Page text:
A total of 20,034 fans attended the 22 matches at the IIHF Women's World Championships from March 31-April 7 at USA Hockey Arena in Plymouth, Mich., marking the "second-lowest attendance in 21 years" for the event, according to Gregg Krupa of the DETROIT NEWS. IIHF Communications Manager Adam Steiss said, "It's disappointing. We topped out over 20,000, which is unusually low for a North American tournament." He added, "The numbers fluctuate a little bit, but at Kamloops (in Canada, the 2016 Women's World Championship), we had about 41,000 total, and topped out in 2007 at Winnipeg, when we had over 119,000." Steiss: "You had 89,000 in Halifax in 2004. Mostly when we have it in Europe it's about 28,000 to 30,000." Krupa notes the two tournaments previously played in the U.S. drew 28,605 in '11 in Burlington, Vt., and 21,847 in '01 in Minneapolis. USA Hockey "defended its marketing of the event, despite nearly empty houses for games not involving" the U.S. or Canada, and "complaints from some fans, players and their representatives that their games are not well-promoted." USA Hockey "put part of the blame on the players, saying their boycott of a training camp set for the weeks before the tournament and well-publicized negotiations with USA Hockey put a crimp on ticket sales." USA Hockey Senior Dir of Communications Dave Fischer said, "The boycott had a significantly negative impact on ticket sales, with sales completely halted for a 2 1/2-week period and numerous refunds to customers." Krupa notes while Dunkin' Donuts and Kroger "helped sponsor the event with on-ice signage, there were no in-store promotions" (DETROIT NEWS, 4/20).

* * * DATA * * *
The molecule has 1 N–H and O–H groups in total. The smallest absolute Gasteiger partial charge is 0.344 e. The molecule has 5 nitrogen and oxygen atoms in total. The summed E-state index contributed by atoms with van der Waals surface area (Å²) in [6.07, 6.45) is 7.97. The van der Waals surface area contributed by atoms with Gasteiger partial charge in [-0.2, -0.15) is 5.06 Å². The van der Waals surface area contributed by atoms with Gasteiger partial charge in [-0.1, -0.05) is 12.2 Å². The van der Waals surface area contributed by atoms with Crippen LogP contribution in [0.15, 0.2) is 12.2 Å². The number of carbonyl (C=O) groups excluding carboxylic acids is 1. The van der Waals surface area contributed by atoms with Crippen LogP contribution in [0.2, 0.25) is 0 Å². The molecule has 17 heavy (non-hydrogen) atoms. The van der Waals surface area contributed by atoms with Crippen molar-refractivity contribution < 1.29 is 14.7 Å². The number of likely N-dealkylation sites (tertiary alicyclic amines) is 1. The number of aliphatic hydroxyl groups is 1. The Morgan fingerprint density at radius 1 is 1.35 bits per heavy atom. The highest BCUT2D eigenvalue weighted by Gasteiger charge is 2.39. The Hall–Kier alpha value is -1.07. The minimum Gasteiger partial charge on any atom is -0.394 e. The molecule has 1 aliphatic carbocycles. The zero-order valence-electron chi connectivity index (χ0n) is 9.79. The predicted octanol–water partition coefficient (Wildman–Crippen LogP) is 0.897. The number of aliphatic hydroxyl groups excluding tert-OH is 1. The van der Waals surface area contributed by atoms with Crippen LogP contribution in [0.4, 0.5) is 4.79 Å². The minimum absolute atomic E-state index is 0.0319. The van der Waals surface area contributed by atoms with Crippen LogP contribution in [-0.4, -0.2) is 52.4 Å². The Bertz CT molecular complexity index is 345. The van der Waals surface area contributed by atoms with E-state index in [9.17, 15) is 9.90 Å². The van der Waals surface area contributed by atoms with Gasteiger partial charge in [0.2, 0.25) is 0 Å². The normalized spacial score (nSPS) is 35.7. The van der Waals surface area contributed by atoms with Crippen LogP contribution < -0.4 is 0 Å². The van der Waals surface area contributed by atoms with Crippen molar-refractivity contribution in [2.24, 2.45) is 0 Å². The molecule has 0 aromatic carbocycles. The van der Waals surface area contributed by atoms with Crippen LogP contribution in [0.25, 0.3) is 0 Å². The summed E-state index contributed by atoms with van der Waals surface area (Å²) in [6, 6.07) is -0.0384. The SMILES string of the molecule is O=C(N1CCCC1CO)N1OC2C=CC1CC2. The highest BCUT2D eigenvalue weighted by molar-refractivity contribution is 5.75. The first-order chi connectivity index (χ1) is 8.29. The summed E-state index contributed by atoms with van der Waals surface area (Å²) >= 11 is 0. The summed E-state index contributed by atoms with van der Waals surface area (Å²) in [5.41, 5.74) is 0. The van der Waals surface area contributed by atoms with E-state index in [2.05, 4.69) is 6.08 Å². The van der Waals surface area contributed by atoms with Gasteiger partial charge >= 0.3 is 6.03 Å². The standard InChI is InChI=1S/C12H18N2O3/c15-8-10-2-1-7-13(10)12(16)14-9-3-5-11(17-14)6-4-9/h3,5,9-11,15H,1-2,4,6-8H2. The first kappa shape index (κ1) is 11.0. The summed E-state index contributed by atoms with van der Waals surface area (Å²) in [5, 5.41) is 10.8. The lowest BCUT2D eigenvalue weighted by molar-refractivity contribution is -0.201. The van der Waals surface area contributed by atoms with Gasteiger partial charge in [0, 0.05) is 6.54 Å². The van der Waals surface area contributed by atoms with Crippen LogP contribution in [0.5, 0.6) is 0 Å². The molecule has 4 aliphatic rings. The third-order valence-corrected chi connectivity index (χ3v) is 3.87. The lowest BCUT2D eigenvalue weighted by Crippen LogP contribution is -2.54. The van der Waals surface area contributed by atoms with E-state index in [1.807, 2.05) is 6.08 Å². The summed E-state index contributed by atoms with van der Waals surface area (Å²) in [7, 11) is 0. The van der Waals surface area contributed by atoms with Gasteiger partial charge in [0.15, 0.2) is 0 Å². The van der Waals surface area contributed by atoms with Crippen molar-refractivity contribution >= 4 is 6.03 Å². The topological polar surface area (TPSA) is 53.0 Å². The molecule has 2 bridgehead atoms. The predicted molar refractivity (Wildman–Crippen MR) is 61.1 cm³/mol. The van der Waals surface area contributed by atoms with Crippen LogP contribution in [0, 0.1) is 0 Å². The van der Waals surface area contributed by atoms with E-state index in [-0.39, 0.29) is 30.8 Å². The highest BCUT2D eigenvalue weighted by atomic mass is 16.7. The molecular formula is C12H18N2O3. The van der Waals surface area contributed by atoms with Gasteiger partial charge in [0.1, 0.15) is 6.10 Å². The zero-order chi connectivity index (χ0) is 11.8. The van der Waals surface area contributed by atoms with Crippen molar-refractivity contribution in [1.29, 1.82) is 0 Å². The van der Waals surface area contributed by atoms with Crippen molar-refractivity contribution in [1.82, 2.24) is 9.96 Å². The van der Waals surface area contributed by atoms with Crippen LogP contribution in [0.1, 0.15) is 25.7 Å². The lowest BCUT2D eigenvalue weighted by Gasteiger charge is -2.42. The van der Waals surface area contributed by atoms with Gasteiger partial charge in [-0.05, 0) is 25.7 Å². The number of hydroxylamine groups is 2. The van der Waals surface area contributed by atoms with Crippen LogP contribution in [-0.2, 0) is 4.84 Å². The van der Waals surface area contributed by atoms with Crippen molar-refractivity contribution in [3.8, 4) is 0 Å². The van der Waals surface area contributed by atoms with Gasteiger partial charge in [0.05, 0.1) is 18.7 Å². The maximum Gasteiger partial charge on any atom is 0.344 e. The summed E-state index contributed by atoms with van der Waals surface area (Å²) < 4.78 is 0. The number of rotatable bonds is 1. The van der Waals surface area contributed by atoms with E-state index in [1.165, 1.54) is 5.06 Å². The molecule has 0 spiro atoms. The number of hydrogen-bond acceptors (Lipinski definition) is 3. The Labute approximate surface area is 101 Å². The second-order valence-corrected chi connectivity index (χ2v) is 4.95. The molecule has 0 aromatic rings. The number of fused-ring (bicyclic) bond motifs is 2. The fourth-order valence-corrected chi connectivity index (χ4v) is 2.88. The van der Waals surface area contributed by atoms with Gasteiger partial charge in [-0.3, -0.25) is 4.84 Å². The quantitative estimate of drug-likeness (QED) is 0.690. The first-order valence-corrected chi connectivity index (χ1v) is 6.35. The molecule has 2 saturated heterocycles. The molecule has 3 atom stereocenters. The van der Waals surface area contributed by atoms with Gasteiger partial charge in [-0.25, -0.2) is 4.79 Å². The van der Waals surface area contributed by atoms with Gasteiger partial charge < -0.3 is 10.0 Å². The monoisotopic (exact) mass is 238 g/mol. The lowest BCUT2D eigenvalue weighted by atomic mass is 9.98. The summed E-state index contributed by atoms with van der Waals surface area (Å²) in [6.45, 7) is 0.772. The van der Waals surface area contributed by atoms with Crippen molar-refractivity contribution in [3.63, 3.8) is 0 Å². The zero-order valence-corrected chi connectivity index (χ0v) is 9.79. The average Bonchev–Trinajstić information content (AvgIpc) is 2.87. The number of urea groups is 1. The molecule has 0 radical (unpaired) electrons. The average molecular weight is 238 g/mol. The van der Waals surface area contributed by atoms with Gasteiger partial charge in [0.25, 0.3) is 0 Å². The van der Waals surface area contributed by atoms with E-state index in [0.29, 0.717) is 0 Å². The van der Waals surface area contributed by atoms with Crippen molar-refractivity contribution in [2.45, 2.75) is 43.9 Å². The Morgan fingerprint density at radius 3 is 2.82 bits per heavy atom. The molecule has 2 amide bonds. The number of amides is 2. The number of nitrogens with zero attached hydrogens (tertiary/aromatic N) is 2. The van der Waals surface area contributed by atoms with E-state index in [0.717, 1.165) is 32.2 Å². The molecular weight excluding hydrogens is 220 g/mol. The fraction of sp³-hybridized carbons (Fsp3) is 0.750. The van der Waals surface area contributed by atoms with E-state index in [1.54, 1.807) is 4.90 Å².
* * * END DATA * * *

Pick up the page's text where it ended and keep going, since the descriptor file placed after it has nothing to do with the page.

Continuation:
Events and Attractions
Indianapolis Motor Speedway officials and motorsports business observers were concerned this year’s Indianapolis 500 would "see a major attendance decline after last year’s 100th running of the race," but that "decline isn’t nearly as big as some had imagined it could be," according to Anthony Schoettle of the INDIANAPOLIS BUSINESS JOURNAL. A 15% year-over-year attendance decline is "rarely good news for an international sporting event," but for the '17 Indy 500 "it's likely a relief." The "aim all along has been for this year’s attendance to beat" '15, which was about 220,000. Matching last year’s attendance, estimated at 355,000, was "never seen as a realistic goal." IMS President Doug Boles said that he "expects the track’s corporate space inventory -- including 100-plus suites and the Hulman-Terrace Club -- to sell out, as well as tickets for the concert in the Snake Pit on race day." Visit Indy President & CEO Leonard Hoops said, "It’s big -- not quite as big as last year, but it’s going to be a very busy weekend." Meanwhile, IMS officials are "working on a better plan to get race fans in and out of the track on race day." IMS officials said that getting fans "out of the track after last year's race was a major problem." They are "working on a deal with Uber" and have Taxis giving "special access to the track" (IBJ.com, 4/19).